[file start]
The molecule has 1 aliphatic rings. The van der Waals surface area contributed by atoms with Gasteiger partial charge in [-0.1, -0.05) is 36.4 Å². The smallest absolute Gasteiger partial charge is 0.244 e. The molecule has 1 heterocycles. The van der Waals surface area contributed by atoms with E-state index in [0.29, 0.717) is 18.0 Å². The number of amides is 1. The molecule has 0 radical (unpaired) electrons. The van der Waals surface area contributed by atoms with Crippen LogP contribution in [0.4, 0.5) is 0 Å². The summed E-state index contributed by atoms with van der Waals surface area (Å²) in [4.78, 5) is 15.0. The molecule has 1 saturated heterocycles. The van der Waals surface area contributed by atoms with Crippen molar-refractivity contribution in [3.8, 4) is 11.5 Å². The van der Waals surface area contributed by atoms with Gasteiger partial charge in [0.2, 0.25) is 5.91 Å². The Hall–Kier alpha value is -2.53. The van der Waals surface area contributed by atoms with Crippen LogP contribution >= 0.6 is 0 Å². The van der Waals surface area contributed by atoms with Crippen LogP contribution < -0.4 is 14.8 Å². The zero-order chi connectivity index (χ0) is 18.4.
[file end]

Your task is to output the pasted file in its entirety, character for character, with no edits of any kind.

The molecule has 1 aliphatic rings. The van der Waals surface area contributed by atoms with Gasteiger partial charge in [-0.1, -0.05) is 36.4 Å². The smallest absolute Gasteiger partial charge is 0.244 e. The molecule has 1 heterocycles. The van der Waals surface area contributed by atoms with E-state index in [0.29, 0.717) is 18.0 Å². The number of amides is 1. The molecule has 0 radical (unpaired) electrons. The van der Waals surface area contributed by atoms with Crippen LogP contribution in [0.4, 0.5) is 0 Å². The summed E-state index contributed by atoms with van der Waals surface area (Å²) in [4.78, 5) is 15.0. The molecule has 1 saturated heterocycles. The van der Waals surface area contributed by atoms with Crippen molar-refractivity contribution in [3.8, 4) is 11.5 Å². The van der Waals surface area contributed by atoms with Gasteiger partial charge in [0.2, 0.25) is 5.91 Å². The Hall–Kier alpha value is -2.53. The van der Waals surface area contributed by atoms with Crippen LogP contribution >= 0.6 is 0 Å². The van der Waals surface area contributed by atoms with Crippen LogP contribution < -0.4 is 14.8 Å². The zero-order chi connectivity index (χ0) is 18.4.